Opinion Advocates for ideas and draws conclusions based on the author/producer’s interpretation of facts and data.
Today is Independence Day—an acknowledgement of White settlers gaining their freedom from British colonizers in 1776. Many people now recognize the hypocrisy of July 4, after learning about the enslavement, exploitive labor, theft, and genocide of countless Black, Brown, and Indigenous people who have not reaped—and still do not reap—the benefits of this same freedom. Still, many Americans will put aside their conflicting feelings to enjoy the paid day off from work with parades and cookouts.
This fraught holiday is a time to reflect on the lessons we’ve collectively learned over the past year, holding close the truth that we need each other to survive and to thrive. Today, we need to decry the continued colonization of the United States, reject the American ideal of individualism, and continue building systems that strengthen our relationships with each other and with the planet.
The past year and a half has shown us the real priorities of our federal government, when it failed miserably to protect people during a pandemic and the subsequent economic fallout, but was swift to mobilize military troops against people demanding accountability for horrific police killings. Because of these compounding layers of crisis and violence, people had to work quickly to protect one another.
This culmination of events has led to a broader wave of consciousness around how White supremacy and capitalism work in tandem. And it has led to a greater willingness for different communities to come together to keep people safe.
We need to recognize that interdependence is essential.
One of the most concrete examples of community care in response to the pandemic is the mutual aid networks that were built early on and sustained. In Navajo Nation, there was rapid organizing to get and distribute personal protective equipment, make sure people had water and electricity, disseminate basic information to people without Internet, and create alternative solutions for those who were suddenly shut out of receiving essential services.
Gofundme, CashApp, and Venmo became essential tools of survival, with millions of dollars funneled from individuals and small organizations into the groups working to protect people protesting in the streets. This support was essential for bail funds, basic supplies, and legal fees, as well as distributed to individual people in need of immediate financial assistance.
Ten months into the pandemic, organizers of color once again mobilized their communities to the polls. Although the new administration is also flawed, we at least have a new baseline and political climate. That’s why organizers are moving with urgency now, while we have more room to push for proactive policy change instead of constantly defending against direct attacks on our communities.
As we recover from four years of a fascist, authoritarian government, we need people to internalize the lessons of the past year, not return to a “normal” that didn’t serve. We need to be in community and continuous conversation with each other so we’re at worst ready to mobilize for the next crisis, and at best moving forward together toward true transformation.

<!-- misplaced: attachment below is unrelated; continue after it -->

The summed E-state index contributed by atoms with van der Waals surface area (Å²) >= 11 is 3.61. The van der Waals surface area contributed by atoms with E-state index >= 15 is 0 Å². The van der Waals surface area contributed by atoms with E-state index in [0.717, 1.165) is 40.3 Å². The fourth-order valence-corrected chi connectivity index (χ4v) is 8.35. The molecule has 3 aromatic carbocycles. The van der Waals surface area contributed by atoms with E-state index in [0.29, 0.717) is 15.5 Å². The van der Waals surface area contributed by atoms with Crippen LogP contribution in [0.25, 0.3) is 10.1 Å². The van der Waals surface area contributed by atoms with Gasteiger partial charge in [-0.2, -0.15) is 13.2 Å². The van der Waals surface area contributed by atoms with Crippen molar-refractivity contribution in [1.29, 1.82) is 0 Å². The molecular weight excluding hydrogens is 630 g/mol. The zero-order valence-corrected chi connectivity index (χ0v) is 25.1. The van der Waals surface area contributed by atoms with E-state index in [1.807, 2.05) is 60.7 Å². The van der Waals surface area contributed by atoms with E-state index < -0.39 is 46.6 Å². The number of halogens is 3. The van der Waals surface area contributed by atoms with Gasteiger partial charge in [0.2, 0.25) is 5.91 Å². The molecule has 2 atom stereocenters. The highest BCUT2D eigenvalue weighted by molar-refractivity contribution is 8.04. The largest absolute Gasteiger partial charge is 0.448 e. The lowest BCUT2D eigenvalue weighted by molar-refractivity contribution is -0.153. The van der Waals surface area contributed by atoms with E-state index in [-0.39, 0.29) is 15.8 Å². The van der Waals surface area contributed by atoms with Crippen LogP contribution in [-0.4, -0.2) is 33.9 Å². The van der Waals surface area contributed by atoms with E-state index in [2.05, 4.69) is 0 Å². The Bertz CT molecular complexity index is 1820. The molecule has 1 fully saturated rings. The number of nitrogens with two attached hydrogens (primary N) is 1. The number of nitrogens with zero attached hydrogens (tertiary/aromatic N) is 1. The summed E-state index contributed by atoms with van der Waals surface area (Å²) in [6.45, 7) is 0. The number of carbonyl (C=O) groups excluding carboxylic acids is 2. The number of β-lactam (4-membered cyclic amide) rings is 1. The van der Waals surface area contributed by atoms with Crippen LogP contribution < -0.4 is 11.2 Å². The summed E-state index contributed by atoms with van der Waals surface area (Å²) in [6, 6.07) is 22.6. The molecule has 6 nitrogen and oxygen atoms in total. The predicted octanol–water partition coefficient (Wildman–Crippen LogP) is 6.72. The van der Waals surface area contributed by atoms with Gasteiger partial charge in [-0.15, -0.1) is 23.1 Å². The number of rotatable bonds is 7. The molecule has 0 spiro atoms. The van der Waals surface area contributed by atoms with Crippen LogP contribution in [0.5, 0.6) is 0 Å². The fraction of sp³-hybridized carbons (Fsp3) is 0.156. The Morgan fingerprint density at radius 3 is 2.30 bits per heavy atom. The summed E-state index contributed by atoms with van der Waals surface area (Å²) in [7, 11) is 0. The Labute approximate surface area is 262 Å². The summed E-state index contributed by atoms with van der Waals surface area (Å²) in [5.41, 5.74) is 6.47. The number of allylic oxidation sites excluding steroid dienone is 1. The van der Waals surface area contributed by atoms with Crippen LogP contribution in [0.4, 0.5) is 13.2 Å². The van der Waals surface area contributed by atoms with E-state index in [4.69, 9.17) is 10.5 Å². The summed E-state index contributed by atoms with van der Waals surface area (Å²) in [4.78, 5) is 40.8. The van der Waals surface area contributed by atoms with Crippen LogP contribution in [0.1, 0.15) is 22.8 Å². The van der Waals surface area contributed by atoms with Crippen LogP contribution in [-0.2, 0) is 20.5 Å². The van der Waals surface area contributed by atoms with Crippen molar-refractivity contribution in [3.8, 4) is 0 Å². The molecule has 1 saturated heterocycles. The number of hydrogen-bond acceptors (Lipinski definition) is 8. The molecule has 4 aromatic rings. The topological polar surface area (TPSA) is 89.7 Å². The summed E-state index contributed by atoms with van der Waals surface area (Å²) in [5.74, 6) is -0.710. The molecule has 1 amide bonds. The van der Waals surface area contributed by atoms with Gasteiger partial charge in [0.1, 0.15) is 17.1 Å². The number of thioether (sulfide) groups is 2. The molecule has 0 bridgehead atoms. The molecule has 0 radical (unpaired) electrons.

We still have a long way to go—in the U.S. we’re still under the grip of colonization. People have little to no say in where their tax dollars go, which is why we’re paying exorbitant amounts of money to fund oppressive police forces, corporate tax breaks, military intervention in other countries, and propping up the fossil fuel industry.
Meanwhile, stolen Indigenous lands are still being exploited, and the U.S. government frequently violates its own treaties and legislation when it comes to free, prior, and informed consent or environmental permits for pipelines.
One of the most critical ways to dismantle ongoing colonization is to return land to Indigenous people. As its rightful stewards, we know how to care for the planet, to make it sustainable for all life. Returning land to Indigenous hands would have a ripple effect on addressing other crises: shutting down the extractive industries that are fueling climate change, removing the violent state that defends them, and building sustainable water and energy systems for all.
Sometimes crisis can bring about opportunities for transformative action. The past year has proven we are capable of meeting great challenges with humility and innovation. If we continue to strengthen the systems we’ve built, we can expand them even further.
Let’s take this time to reflect on the lessons we’ve learned and encourage even more people to join us in building sustainable systems that actually work, instead of trying to reform broken systems that continually fail us.
Jade Begay is Diné and Tesuque Pueblo of New Mexico. Jade is a filmmaker, communications and narrative strategist, and Indigenous rights and climate activist. Jade has partnered with organizations like Resource Media, United Nations Universal Access Project, 350.org, Indigenous Environmental Network, Bioneers, Indigenous Climate Action, the Women’s Earth and Climate Action Network, Allied Media Projects. Jade also worked with tribal nations from the Arctic to the Amazon to create multimedia, develop strategies, and build storytelling campaigns to mobilize and increase engagement around issues like climate change, Indigenous self-determination, environmental justice, and narrative change. Jade is the Climate Justice Campaign Director at NDN Collective.